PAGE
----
Environmental Composites, Inc., based in Utica, is a custom manufacturer of advanced textile materials for a variety of markets. The company adds value and efficiency to textile products by offering creative solutions and unique and innovative designs.
During the early stages of the COVID-19 global pandemic, Environmental Composites saw that the textile filter materials used in N95 respirators were in critically short supply. It identified the manufacturing bottleneck for these textiles as occurring in the ‘meltblown’ process, which could not meet the volume demand spike with the existing infrastructure. The company needed funding to develop a new method of producing N95 filter material using existing high-capacity, alternative textile equipment available on site. The uncertain circumstances and immediate economic challenges of the pandemic made it very risky for businesses like ECI to pursue these types of projects without support.
Environmental Composites applied for the FuzeHub COVID-19 Manufacturing Grant and received $50,000. It used this funding to support the costs of developing its new approach to manufacturing N95 textile filter material, including testing, the purchase of raw materials, the purchase of specialty equipment, and the hiring of a market consultant. By July 2020, the company had completed a design that met the NIOSH N95 test standards, with capacity to support the production of millions of N95 respirators per month.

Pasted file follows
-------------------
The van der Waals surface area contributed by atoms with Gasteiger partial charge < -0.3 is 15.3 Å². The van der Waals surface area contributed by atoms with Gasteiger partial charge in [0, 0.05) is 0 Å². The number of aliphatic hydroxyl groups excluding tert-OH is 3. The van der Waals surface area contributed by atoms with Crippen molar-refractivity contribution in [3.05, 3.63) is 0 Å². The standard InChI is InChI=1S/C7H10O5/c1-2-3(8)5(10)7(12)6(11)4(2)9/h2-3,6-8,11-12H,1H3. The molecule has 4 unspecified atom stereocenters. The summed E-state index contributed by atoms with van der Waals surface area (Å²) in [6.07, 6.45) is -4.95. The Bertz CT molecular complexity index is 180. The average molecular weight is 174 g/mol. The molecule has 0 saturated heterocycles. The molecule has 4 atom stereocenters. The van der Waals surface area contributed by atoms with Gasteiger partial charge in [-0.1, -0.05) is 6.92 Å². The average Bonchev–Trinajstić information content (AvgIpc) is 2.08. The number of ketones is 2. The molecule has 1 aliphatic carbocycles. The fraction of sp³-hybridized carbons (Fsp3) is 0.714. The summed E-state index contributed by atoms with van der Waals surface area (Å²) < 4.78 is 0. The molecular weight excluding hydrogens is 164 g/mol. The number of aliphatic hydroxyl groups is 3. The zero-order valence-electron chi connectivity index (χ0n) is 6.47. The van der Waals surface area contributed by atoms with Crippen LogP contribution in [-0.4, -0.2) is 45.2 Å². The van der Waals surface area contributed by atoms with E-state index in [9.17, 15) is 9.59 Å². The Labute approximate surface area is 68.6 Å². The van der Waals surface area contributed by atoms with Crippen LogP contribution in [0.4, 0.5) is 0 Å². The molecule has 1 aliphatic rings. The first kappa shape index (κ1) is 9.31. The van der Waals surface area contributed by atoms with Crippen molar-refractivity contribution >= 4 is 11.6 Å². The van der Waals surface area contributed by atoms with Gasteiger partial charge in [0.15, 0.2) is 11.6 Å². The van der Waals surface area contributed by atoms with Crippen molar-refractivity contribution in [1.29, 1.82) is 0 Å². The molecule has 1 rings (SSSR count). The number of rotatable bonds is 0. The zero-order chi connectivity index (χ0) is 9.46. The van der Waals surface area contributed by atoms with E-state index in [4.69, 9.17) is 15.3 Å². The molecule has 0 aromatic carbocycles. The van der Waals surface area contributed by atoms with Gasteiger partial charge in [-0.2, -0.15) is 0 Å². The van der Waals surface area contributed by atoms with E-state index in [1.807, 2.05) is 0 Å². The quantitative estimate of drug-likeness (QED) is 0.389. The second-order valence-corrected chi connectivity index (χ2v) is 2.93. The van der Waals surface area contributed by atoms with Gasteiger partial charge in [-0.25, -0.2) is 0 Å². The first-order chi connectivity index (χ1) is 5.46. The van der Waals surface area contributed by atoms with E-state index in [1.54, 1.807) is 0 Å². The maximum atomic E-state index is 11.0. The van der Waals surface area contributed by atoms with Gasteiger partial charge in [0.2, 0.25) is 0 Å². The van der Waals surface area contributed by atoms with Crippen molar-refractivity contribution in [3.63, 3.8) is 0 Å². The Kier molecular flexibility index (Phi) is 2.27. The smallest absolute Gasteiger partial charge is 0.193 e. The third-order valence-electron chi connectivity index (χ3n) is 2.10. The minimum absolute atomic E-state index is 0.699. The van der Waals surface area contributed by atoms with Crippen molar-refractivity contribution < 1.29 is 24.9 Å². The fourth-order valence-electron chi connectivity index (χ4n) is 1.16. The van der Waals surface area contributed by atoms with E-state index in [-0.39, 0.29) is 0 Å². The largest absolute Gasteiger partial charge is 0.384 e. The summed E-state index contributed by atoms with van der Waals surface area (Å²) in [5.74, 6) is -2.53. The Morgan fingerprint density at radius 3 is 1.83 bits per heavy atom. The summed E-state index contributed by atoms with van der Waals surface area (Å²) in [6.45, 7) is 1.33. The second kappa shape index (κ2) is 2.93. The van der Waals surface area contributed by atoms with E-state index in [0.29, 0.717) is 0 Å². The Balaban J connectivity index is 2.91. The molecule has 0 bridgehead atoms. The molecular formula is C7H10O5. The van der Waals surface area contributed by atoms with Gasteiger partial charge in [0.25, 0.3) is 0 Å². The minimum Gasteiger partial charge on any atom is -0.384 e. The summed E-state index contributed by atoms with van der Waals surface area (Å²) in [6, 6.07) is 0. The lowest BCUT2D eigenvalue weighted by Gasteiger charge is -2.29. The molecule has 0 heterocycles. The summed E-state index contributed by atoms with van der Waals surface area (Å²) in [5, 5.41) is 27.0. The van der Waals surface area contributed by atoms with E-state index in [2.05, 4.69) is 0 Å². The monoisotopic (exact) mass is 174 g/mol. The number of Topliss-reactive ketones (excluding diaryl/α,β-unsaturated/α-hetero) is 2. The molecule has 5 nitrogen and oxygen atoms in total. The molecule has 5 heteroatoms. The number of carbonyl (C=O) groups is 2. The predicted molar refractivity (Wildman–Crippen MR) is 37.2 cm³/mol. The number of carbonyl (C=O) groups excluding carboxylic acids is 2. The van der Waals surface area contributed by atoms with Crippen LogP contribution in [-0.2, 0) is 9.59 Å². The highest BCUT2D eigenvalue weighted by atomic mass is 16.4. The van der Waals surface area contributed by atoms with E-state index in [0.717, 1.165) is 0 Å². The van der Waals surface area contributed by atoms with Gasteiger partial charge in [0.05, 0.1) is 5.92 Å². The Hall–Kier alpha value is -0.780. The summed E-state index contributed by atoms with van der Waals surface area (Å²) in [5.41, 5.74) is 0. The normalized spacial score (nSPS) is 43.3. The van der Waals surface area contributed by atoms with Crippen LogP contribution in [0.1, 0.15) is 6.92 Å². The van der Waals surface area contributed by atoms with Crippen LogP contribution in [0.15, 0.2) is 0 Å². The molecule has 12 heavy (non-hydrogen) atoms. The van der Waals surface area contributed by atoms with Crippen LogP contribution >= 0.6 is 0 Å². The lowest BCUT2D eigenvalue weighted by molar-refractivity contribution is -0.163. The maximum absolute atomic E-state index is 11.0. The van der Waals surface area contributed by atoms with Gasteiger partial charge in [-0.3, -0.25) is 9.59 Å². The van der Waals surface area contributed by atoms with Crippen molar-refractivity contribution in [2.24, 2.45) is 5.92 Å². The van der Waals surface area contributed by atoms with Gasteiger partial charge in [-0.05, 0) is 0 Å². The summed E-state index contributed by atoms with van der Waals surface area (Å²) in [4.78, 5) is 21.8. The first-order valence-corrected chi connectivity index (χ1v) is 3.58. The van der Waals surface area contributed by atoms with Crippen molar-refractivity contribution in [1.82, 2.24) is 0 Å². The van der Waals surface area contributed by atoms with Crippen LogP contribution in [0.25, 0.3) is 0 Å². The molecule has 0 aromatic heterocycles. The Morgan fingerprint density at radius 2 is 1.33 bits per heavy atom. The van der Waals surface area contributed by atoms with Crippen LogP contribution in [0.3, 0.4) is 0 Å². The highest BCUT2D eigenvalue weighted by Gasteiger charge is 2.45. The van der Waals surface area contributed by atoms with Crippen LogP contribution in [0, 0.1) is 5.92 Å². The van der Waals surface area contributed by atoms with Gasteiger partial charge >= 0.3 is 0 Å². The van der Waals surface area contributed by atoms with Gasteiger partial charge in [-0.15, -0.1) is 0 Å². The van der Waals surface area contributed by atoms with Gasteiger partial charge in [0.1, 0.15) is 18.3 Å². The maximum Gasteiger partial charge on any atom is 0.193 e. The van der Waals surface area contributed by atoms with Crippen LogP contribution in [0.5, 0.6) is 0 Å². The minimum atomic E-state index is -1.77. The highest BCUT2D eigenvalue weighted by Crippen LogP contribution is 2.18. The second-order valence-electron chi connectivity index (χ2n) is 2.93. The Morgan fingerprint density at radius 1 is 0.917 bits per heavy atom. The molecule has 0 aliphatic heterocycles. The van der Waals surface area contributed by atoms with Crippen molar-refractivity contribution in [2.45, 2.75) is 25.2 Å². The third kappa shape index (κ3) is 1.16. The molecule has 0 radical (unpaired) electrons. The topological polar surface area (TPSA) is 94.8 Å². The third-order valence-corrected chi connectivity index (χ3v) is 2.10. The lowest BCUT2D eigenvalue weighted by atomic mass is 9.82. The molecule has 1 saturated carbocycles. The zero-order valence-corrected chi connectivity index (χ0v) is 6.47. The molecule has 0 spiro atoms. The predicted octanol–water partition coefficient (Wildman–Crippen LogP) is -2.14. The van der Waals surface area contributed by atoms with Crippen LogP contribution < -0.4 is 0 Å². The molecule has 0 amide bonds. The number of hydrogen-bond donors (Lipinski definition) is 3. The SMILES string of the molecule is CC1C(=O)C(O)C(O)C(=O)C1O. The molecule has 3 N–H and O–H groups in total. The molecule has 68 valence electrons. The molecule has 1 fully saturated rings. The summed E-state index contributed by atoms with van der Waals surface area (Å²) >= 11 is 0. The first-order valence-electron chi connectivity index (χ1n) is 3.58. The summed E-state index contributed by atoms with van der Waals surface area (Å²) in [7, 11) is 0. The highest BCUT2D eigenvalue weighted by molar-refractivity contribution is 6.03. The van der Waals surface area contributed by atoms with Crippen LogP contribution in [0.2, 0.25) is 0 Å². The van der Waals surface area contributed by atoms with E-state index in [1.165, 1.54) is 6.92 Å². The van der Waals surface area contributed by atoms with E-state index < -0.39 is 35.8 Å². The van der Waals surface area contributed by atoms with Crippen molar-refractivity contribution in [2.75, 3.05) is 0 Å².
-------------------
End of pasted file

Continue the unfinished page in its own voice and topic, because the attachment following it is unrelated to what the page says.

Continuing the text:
The awardee also used $2,500 of additional funding from CCMR to test and integrate new materials in their devices. The Cornell Center for Materials Research (CCMR) is funded by the National Science Foundation. Its primary mission is to perform cutting-edge materials research. The center also provides support to industry through its Industrial Partnerships Program, funded by the New York State Office of Science, Technology and Academic Research (NYSTAR). This program promotes technology transfer and economic development by offering to industry low-cost, timely and flexible access to world-leading materials experts (Cornell faculty members) and to state-of-the-art instruments, enabling product development as well as expansion to wider markets.
The FuzeHub grant was imperative to the success of Environmental Composites’ N95 filter material project, enabling it to pursue the project on an expedited timeline and achieve its goal of developing an alternative supply of N95 textile filter material during the pandemic. Jim Gleason, technical director for Environmental Composites, said the new product will play an important role at the company, securing near-term sales while also creating a new high-growth market. This growth will result in more local jobs and increased sales and tax revenue for the state.